He was so cool about his career too. While I was jumping out of my skin about it, he would just shrug. We'd talk about some of the egos that some of the bigger names would get (Which is true in any industry. I'm not throwing stones. Advertising, anyone?) and he would shake his head and say, "I draw comic books for a living. Who could get an ego about that?" He would introduce me to people I idolized like Alex Ross or Nick Cardy like he was inviting me to meet his mailman. He was friendly with some of the biggest names in the industry but, to him, it was no different than me hanging out with the guy that sits three desks down from me at the agency. 

Don't get me wrong. He was just as impressed with the talent these folks have as I was. I remember how giddy he was when he showed me a page of artwork he got from Mike Mignola. He'd introduced himself as a fan and Mignola had not only known who he was but told him he was a fan of Mike's himself. He asked if they could trade pages. Mike was beside himself. It was the same with guys like George Perez, Stuart Immonen, Walt Simonson. He was in awe of them. But the fact that he knew them and could hang out with them without feeling like a shmuck...Enh. In Mike's view, we're all just people. 

Well, look at this. This is probably the most rambling thing I've ever posted. Sorry about that. I guess what all this boils down to is that I miss my brother. Still. As much as I enjoy going to all these conventions and meeting Mike's fans and hearing stories about how much they love his artwork and wish they could have met him. As much as I enjoy hanging out with Mike's friends in the industry who have been so gracious to to us and the scholarship. And as much as I love the new family I have in Todd and Craig and the Brotherhood of Mike...I'd give it all up in a second to go back to being the guy who had to wait in line to get a hug from his brother. To have Mike sitting there at that table greeting his fans (and his fans really are the best) with a smile and a sketch. To have Mike going on and on about how cute Charlie was being that day. To have Mike being the guy that could reduce my wife to a giggling, crying puddle in seconds.

Happy Birthday, Mike. You deserved to be 49. And much more beyond that. And we really do miss you more and more each day.

Tuesday, June 19, 2012

Back Again. (Back...get it?)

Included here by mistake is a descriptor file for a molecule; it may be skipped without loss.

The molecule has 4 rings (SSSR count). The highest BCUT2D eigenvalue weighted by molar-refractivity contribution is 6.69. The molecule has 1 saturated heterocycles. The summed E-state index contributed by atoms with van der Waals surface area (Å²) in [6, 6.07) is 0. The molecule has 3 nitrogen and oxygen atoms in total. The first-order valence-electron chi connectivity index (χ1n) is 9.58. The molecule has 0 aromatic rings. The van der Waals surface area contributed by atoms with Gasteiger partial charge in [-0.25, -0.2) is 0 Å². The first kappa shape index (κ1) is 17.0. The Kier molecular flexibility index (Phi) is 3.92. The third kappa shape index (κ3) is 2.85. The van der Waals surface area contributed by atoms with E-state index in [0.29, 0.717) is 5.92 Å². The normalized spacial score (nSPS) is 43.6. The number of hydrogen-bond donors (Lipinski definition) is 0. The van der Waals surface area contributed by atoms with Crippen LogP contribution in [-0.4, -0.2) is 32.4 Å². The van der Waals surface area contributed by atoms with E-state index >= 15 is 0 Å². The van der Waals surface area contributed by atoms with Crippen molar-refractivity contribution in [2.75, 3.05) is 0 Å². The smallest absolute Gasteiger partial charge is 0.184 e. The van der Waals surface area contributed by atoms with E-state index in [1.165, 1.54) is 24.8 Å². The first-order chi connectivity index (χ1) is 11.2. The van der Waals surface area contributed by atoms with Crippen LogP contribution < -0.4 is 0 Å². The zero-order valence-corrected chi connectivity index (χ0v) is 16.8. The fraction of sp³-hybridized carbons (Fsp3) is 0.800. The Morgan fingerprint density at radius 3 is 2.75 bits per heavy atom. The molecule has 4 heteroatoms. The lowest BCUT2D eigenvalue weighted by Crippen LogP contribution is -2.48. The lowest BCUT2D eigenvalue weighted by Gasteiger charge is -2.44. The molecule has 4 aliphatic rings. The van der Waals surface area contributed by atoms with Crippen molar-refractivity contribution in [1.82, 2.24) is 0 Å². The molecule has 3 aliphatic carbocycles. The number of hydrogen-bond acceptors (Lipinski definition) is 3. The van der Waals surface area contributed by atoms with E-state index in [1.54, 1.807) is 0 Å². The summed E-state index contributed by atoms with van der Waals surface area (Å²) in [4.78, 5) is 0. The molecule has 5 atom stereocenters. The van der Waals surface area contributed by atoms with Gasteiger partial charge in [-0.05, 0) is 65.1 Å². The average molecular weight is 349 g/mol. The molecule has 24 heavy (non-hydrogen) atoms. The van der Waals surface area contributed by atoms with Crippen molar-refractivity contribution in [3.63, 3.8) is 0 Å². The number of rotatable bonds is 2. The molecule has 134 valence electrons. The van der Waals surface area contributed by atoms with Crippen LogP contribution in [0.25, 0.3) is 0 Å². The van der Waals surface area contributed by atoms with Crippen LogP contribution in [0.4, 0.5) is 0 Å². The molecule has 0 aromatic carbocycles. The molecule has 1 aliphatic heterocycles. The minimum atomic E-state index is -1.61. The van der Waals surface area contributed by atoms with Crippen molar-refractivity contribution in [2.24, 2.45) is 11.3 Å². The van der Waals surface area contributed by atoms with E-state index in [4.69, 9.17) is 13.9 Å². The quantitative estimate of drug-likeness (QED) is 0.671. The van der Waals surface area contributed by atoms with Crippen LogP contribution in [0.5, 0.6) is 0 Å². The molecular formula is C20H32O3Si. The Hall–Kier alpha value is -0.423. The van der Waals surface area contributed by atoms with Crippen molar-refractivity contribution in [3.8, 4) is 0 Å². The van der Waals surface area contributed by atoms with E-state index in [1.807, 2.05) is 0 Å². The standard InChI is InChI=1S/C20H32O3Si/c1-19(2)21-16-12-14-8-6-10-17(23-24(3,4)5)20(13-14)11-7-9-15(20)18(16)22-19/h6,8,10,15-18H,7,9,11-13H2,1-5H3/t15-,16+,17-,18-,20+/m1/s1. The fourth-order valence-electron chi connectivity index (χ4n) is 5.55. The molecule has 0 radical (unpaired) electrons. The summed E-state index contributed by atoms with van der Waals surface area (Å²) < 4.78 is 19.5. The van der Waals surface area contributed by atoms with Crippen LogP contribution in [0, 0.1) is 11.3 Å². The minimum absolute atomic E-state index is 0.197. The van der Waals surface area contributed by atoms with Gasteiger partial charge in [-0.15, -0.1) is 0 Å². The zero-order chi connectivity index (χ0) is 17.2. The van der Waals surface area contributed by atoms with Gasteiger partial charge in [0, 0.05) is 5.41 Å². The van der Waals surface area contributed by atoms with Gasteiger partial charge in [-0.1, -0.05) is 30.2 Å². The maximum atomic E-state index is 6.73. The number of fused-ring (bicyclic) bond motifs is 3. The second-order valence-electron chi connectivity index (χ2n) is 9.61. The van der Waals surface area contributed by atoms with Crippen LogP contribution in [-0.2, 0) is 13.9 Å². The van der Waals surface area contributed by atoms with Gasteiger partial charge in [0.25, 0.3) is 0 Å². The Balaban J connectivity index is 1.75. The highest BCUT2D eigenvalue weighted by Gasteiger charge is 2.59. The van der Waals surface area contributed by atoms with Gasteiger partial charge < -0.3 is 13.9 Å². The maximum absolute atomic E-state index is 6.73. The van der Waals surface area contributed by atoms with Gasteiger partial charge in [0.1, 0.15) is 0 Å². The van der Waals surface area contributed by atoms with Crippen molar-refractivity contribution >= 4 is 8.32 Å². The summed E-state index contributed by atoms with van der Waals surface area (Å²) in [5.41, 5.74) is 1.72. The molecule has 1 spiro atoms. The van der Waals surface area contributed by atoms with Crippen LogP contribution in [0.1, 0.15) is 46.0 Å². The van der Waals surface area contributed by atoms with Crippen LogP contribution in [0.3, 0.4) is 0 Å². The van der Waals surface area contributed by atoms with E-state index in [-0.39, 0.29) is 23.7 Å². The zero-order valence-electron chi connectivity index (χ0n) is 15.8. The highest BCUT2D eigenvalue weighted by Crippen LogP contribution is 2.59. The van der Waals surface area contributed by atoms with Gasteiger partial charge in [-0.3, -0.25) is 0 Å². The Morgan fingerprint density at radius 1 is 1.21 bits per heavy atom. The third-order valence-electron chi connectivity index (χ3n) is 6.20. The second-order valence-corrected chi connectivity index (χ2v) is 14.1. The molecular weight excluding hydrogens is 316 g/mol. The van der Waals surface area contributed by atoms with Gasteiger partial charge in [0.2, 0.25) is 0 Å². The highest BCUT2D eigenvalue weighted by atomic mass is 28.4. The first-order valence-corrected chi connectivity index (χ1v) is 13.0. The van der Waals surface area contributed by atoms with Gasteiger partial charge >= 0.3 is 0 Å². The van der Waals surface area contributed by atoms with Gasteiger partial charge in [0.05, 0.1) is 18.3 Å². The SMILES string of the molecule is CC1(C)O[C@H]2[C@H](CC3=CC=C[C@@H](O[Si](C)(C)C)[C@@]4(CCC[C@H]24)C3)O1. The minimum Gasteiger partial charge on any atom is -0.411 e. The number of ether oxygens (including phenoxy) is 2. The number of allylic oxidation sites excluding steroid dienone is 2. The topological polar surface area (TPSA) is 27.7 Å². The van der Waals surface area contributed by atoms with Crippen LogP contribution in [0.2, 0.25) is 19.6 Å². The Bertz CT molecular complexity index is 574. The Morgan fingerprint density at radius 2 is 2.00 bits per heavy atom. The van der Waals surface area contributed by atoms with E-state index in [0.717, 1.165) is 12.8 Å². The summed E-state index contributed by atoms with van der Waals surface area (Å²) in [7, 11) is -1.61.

It's been a crazy couple of months. I won't go in to the usual boring work stuff but…dayum. I think you know what I mean. Suffice it to say that the two days I took off from work to have surgery last week were the high point of my month. Surgery, you ask? Nothing serious. I've just had a few holes sliced in me over the last couple of weeks. The first was just to have a mole on my chest checked out. Suze had been worrying about it for years and when my doctor looked at it during a routine check-up, he said I should have it biopsied. So I did, not realizing that meant they were going to cut out a nickle-sized chunk of Mafus flesh. That turned out okay (I think there are no finer words in the English language than "your test results came back negative.") and it's almost all healed up. But the kicker was the whole point for the check-up in the first place, which was having a couple of cysts on my back looked at. I tend to get them a lot (starting in college) and every few years, when I've got 2 or 3 saved up, I arrange to have them removed all at once. I know a guy who has cysts that float around under the skin and when he gets a collection, they cut a hole and push them all out through it like a Pez dispenser. That ain't the kind I got. Mine are big, insidious suckers about the size of a fat quarter that latch onto the meat and they have to knock me out and dig them out before they turn into something worse. Usually, they leave a slight dent in the flesh with a scar about an inch or so long. But there's this one… The very first one I got was over my left shoulder blade and this is the fourth time I've tried to have it dealt with. This time, I guess the surgeon took it personal and went at it like it had insulted his mother. He cut a six-inches or so long incision into my back, across the middle and yanked out scar tissue like he was pulling up wire grass. I had no indication this was going to be the case and if I had, I never would have done it when I did because next weekend is… HEROES CON! Yep. Day after tomorrow, we're heading down to Charlotte to attend the 30th Anniversary of the Heroes Convention with tracer extraordinaire, Christian Leaf in tow. I'll be doing it with stitches in my back so, if you see me and you're happy about that fact, please don't clap me on the back. My Percocet supply is dwindling and I might holler. Hopefully, we'll be representing the Mike Wieringo Scholarship Fund again. I say "hopefully" because, though I spoke with Shelton a few months back at the VA COMICON to confirm our appearance, I haven't spoken to him since and I don't see us listed on the website. That doesn't mean anything though, because that's been the case before. But I try not to ever take anything for granted. If we do get to set up, I'm going to assume we'll be next to the Perhapanauts folk in Artists Alley around table 401 or so. So look for us there if you're interested. If we're not there, it probably means I'll be enjoying my first convention in 5 years as a spectator. Not a tragedy, obviously, but it would not be so good for the scholarship. But like I said, Shelton's never let us down before so... _____________________________ Believe it or not, between the time I started this post and my typing this part, I've broken a tooth. Gotta squeeze in a dental visit between now and Thursday. Somehow. Jeez. And I thought getting a haircut was going to be problematic. ______________________________ For those of you who are curious, I've written 75 page of the HMDH novel (about 16,000 words). That may sound like a lot but I started this thing a couple months ago and I'm only to the part where the first issue of the comic version ended. That sucks. Stephen King says a writer (in his estimation) should put out 10 pages of fresh copy daily. So I'm a few hundred pages behind. To his mind, I should have my first draft done some time next month. Ain't happening. But I'm plugging along. Of course, I experience doubts on a daily basis. That was driving me crazy until I read a great quote somewhere. I've forgotten who said it. It was on a writing site online. The quote read, "Allow yourself to write a horrible first draft." So that's what I'm doing. I was handicapping myself by "crafting" every single line. And it was killing my momentum. So I'll craft later. And write now. It's still fun. I'm having to give personalities and backstories to characters who were just passing through in the comic scripts. I can't rely on visuals to get across something that needs to be written out, hopefully with some finesse. But, fortunately, it turns out that's the best part. I'm still having a blast with it. I just hope that doesn't diminish as my job becomes more and more demanding every day. Someday that will reach critical mass and my head will explode. Until then, I'll just keep struggling to eek out a half-page to a page a day until this thing is done. So that's about it for now. I have a ton of stuff to do to get ready for the convention. And I have to figure out how to eat dinner without breaking the rest of this tooth off. And I need to write a special post that I need to put up before we leave for Charlotte. You'll see why soon. So adios. Hope to see you in Charlotte!